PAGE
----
Do you hug?” a young intern from HUC, the Reform rabbinical seminary, asked me before a Shabbat morning service at The New Jewish Home.
I had no idea what to answer. Never before had I been asked such a question. He had been told that I don’t hug because I’m married to a traditional rabbi and am probably shomer negiah (“guardian of the touch”). The law refers to a Jewish legal prohibition on a man and a woman (except for very close relatives such as a spouse, parent, child, or sibling) having any physical contact.
The intern — in a youthful gesture and not waiting for an answer — wrapped his arms around me in full innocence, and I can recall hearing the soft hammering of his heart.
In November 2011, at a meeting between Israeli President Reuven Rivlin and Pope Francis, when it came time for Rivlin to introduce his Orthodox assistant, Rivkah Ravitz, she did not return the papal handshake, explaining that she can not reciprocate for religious reasons. Nor could she bow to the pontiff, because over his robes was hanging a cross. Pope Francis immediately recognized the situation and, with pristine grace and humility, covered his cross and bowed to Ravitz instead.
But how did I fit into this story? I simply respond to the environment in which I find myself. At an Orthodox shul, the rabbi greets me at the entrance and neither one of us even thinks about hugging. At a Conservative synagogue, the rabbi once drove me home from a wedding. With animation, we discussed the issue of chaplaincy in the rabbinate. I was completing four credits of continuing education at the Jewish Theological Seminary’s (JTS) Center for Pastoral Education and finishing a master’s at its School of Sacred Music. The rabbi was emphasizing how important it is that rabbinic students be well-trained chaplains, that pastoral visits play a significant role in the rabbinate today, more than anyone could imagine.
As we pulled up to my apartment building, he said, “Laila tov” (good night), and offered me his hand, in the customary good night gesture. We shook hands and later on I thought, “So the rules of shomer negiah apply according to denomination. Some Orthodox practice shomer negiah, and don’t shake hands. Conservatives do.”
I had simply never thought it through.
If a hand is extended to me, I shake it.
At Jewish Renewal synagogues, the custom is to hug and sway and beseech God in many forms. I feel utterly comfortable in that environment as well. No barrier has been broken since many traditional barriers have been lifted. Hugging in that environment is simply a part of the prayer service. The embrace is prayerful and accepted in that spirit.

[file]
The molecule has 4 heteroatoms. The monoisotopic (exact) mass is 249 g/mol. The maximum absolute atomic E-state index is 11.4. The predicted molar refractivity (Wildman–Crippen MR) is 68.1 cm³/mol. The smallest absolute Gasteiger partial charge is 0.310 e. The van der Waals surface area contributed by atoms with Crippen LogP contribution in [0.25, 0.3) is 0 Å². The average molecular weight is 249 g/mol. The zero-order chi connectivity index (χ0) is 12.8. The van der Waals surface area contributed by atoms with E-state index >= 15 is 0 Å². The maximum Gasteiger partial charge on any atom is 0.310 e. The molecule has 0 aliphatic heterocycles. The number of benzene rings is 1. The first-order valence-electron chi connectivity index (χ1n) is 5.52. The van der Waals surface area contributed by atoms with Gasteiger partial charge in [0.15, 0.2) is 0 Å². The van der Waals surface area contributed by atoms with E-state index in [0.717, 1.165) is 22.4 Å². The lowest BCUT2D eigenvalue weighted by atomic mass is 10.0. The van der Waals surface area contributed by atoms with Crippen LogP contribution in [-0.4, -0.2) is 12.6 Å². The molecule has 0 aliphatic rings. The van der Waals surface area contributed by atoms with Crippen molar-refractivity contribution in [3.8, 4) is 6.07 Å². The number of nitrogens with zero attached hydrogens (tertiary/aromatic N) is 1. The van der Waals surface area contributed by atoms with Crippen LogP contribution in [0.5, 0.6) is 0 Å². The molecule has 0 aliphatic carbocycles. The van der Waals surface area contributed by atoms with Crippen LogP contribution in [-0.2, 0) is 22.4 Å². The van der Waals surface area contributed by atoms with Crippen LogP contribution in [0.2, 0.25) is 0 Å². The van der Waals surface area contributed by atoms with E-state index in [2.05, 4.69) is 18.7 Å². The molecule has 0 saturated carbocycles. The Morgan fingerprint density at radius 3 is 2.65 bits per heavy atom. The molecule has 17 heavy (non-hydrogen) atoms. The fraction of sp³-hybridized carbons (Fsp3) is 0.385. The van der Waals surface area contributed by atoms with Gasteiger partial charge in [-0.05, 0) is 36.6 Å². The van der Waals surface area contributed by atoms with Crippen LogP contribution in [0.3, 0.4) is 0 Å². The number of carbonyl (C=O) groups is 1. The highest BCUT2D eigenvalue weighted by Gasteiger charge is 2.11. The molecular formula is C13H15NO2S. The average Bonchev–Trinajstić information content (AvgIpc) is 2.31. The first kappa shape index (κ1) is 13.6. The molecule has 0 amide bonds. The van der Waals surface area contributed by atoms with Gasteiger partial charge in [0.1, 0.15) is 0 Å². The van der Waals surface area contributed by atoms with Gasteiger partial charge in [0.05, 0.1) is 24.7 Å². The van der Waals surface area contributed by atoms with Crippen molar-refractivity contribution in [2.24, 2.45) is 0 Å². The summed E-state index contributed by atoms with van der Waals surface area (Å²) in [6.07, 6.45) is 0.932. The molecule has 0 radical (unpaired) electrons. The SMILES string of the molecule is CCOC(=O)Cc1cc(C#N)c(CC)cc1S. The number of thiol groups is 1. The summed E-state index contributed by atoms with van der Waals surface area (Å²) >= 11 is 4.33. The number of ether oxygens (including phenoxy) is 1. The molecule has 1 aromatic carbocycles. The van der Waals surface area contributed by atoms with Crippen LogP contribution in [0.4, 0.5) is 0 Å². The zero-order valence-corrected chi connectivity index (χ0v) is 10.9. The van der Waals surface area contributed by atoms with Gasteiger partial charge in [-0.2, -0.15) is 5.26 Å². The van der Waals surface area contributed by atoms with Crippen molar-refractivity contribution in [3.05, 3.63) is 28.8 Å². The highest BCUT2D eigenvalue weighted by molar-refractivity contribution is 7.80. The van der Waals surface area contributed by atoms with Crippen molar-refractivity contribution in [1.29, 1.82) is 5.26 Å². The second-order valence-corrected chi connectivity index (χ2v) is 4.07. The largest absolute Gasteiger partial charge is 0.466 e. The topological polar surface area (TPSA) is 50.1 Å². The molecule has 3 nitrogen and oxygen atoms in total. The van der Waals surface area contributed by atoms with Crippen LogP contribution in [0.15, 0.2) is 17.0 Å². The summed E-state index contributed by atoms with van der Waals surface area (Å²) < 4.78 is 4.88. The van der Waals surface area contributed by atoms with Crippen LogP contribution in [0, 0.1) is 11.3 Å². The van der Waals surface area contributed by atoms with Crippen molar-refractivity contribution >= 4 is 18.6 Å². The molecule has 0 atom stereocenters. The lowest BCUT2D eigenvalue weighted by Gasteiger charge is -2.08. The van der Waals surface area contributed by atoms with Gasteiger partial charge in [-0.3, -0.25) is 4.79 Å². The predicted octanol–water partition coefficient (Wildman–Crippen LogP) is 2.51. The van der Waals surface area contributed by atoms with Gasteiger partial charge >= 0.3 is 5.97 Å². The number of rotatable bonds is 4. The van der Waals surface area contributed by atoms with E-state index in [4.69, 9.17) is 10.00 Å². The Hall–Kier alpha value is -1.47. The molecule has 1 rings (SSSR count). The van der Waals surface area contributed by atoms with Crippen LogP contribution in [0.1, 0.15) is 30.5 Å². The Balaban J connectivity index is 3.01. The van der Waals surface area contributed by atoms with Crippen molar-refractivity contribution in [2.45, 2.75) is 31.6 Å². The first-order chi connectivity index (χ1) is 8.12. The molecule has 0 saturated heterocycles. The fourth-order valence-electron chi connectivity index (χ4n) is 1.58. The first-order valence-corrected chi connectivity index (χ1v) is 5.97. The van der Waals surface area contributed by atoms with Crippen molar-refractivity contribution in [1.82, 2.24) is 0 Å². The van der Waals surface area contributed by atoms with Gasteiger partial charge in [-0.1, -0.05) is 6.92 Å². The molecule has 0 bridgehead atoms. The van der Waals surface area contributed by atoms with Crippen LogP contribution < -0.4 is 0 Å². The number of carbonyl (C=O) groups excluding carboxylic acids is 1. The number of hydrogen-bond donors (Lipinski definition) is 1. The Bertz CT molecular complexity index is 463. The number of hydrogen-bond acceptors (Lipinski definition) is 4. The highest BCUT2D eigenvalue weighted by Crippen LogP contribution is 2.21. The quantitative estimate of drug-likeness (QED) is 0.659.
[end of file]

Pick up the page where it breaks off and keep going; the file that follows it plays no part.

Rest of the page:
So, do I hug?
There is a great deal of discussion at JTS about “owning one’s pastoral authority.” Authority is a multifaceted concept. I am still struggling to define this concept of pastoral authority with my colleagues and supervisors, but also within myself. How much do we allow ourselves to trust our spontaneity and rely on our own instincts?
Before the service one of our autistic residents began screaming, “I’m scared. I’m scared. I’m scared!” I knew that we had been trained to never touch the patients. However, in this case I made a judgment call and rested my hand on his shoulder. The resident became immediately calm.
“Yes, Leonard,” I said. “I know. I know. We are all here for you. We are all scared at one time or another.”
I once was invited to a breakfast given by the president of Princeton University. My mother-in-law (from my first marriage), an Egyptian-born Jew, came to the breakfast with a fully cooked turkey. From HER milieu the custom was to bring something cooked from one’s own hands. Completely flummoxed, the president respectfully carried the turkey into the kitchen. And here we have the dilemma; who are we at our essence? Our culture? Or are we simply polite and obedient creatures perpetuating social mores?
I still don’t know if I hug. Consider the article by Russell Baker, “I Just Got Hugged By Leo Buscalia.” He describes how the beloved philosopher and lecturer stepped down from the stage and proceeded to hug each member of the audience. Coming from him, the gesture felt authentic. He gave people what they really wanted; ecstatic love and acceptance.
So I guess my answer is yes. When a culture can tolerate spiritual diversity and when a human being is frightened, and when the gesture will not be misinterpreted, yes, I will hug. I hug when the heart is open and looking forward and looking upward and most importantly, is unafraid.
Dvorah Telushkin, author of “Master of Dreams,” a memoir of her years working for I.B. Singer, is a chaplain at the New Jewish Home in Manhattan.